The articles reports that Xcel Energy did not notify the Prairie Island Indian Community, located 600 yards from the nuclear power plant, about last November's spill until last week, and waited till Monday to notify them about last Friday's spill, as it had occurred "after business hours" just before a weekend.
Of course, health damage to humans from nuclear radiation is a strong indication that health damage to other mammals -- be they domestic or wild -- not to mention other life forms, is a strong possibility. Although the following article focuses on human health impacts, impacts to other animals should be kept in mind...
The Detroit News has reported, in an article entitled "Fermi 3 foes urge health analysis," that indications of health damage from the operations of Fermi 2 be further studied before any plans for a new reactor at Fermi 3 move forward. The article reports on the questions raised in a recent report by Joe Mangano, Executive Director of the Radiation and Public Health Project, such as why Monroe County suffers from inexplicably high rates of infant motality, low birth weights, cancer mortality, and non-fatal cancer incidence.
Mangano serves as an expert witness for the international environmental coalition officially intervening against the Fermi 3 proposal. The coalition's member groups are Beyond Nuclear, Citizens for Alternatives to Chemical Contamination, Citizen Environment Alliance of Southwestern Ontario, and the Sierra Club Michigan Chapter.
The article quoted from Mangano's submission: "Of 19 indicators, the Monroe County rate change (before and after Fermi 2 began operating) exceeded the state or nation for all 19...".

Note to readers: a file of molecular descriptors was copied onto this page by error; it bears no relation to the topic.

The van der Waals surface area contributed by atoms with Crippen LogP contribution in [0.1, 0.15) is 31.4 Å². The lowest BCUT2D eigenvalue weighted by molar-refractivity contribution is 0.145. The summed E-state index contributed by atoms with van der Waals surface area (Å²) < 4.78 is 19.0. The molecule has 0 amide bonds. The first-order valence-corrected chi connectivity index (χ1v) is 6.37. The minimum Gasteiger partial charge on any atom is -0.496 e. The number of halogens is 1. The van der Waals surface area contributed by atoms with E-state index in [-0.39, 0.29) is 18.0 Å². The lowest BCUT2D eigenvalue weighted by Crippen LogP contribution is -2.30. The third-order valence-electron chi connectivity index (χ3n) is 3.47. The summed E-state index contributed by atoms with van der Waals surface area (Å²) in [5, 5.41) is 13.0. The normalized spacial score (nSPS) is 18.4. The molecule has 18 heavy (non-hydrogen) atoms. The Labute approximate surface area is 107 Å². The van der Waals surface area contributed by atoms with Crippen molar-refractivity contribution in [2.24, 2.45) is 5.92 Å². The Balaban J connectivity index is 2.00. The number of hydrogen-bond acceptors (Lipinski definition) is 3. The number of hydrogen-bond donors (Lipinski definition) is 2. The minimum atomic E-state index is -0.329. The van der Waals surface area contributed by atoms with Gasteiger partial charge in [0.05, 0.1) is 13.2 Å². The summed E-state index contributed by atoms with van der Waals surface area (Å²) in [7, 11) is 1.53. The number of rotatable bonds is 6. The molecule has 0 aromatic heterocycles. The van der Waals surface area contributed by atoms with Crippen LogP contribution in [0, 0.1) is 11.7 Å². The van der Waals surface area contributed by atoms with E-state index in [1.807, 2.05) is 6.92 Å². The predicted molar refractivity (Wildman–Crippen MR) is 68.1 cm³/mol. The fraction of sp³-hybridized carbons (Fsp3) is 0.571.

The article also quoted from Don't Waste Michigan's Michael Keegan: "It's important to establish what the situation is...If you're talking about putting another reactor into play, you need to know where you are with baseline cancer statistics."
Before the Fukushima Nuclear Catastrophe, Japan did not have limits for radioactive contamination in food. "Provisional" standards were rushed into place, which are still on the books. The Japanese federal government's limit for Cesium-134/Cesium-137 contamination in food is 500 bequerels per kilogram (the Canadian and U.S. standards are weaker by the way -- 1,000 bq/kg and 1,200 bq/kg, respectively!). It should be borne in mind that just because the Japanese federal government has "provisionally" declared 500 bq/kg of Cs-134 and/or Cs-137 in food to be "acceptable" or "permissible," this does not mean it's "safe."
The following 18 different types of food products sampled in Japan in December and January violated those limits: log-grown Shitake mushrooms (up to 2,390 bq/kg); greenling fish (up to 1,540 bq/kg); goldeye rockfish (up to 1,630 bq/kg); common skate (up to 640 bq/kg); rockfish (up to 2,130 bq/kg); bitter melon tea (up to 1,020 bq/kg); boar meat (up to 13,300 bq/kg); dehydrated taro stalk (up to 750 bq/kg); righteye flounder (up to 1,380 bq/kg); Yuzu citrus fruit (930 bq/kg); Japanese smelt (591 bq/kg); dried Japanese radish (800 bq/kg); Asian black bear meat (1,110 bq/kg); sika deer meat (573 bq/kg); dried yacon leaf (570 bq/kg); lefteye flounder (540 bq/kg); fox jacopever fish (1,310 bq/kg); dried oyamabokuchi (570 bq/kg).